President Joe Biden signed an executive order on Wednesday implementing new insurance policies aimed to enhance nationwide cybersecurity. The executive order comes within the wake of plenty of current cybersecurity catastrophes, reminiscent of final week’s ransomware assault that took down the Colonial Pipeline, the Microsoft Exchange server vulnerabilities which will have affected north of 60,000 organizations, and the SolarWinds hack that compromised nine federal agencies late final yr — every of which had been particularly namedropped by the White House in a reality sheet accompanying the order.
The executive order outlines plenty of initiatives, together with lowering obstacles to data sharing between the federal government and the non-public sector, mandating the deployment of multi-factor authentication within the federal authorities, establishing a Cybersecurity Safety Review Board modeled after the National Transportation Safety Board, and making a standardized playbook for responding to “cyber incidents.” You can learn extra about the entire initiatives in the White House’s fact sheet here.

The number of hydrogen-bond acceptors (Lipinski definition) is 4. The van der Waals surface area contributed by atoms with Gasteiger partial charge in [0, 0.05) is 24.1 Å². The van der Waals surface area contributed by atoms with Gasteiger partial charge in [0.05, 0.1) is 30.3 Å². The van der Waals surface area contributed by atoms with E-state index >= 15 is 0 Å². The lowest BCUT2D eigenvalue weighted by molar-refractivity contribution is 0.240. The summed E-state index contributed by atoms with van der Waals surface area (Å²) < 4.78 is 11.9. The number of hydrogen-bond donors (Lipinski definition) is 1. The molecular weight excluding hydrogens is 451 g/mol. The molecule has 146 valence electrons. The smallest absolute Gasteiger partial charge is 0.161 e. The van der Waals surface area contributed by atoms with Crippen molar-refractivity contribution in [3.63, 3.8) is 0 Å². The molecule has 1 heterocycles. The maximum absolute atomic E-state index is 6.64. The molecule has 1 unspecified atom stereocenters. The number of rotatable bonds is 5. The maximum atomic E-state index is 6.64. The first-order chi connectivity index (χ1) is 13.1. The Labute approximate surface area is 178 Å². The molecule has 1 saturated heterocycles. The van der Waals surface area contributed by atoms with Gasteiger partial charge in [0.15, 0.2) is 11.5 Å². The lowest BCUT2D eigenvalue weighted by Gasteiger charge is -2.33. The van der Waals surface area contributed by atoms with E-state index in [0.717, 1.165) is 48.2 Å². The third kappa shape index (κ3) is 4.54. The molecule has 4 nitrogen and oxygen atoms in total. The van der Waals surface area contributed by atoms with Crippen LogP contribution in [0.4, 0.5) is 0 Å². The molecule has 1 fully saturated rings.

In the previous few months, we’ve seen instance after instance of main IT programs breaking down, whether or not they allowed for an enormous effort like the e-mail server hack from the state-sponsored Chinese hacking group Hafnium (the White House promised a “whole of government response” to that one), a ransomware attack that forced public schools to cancel classes, or perhaps a pair of breakdowns that seem to have allowed employees to remote into their local water supply and mess issues up. The insurance policies outlined in Wednesday’s executive order might create vital infrastructure to assist prevent future cybersecurity disasters — or, on the very least, higher restrict any potential fallout.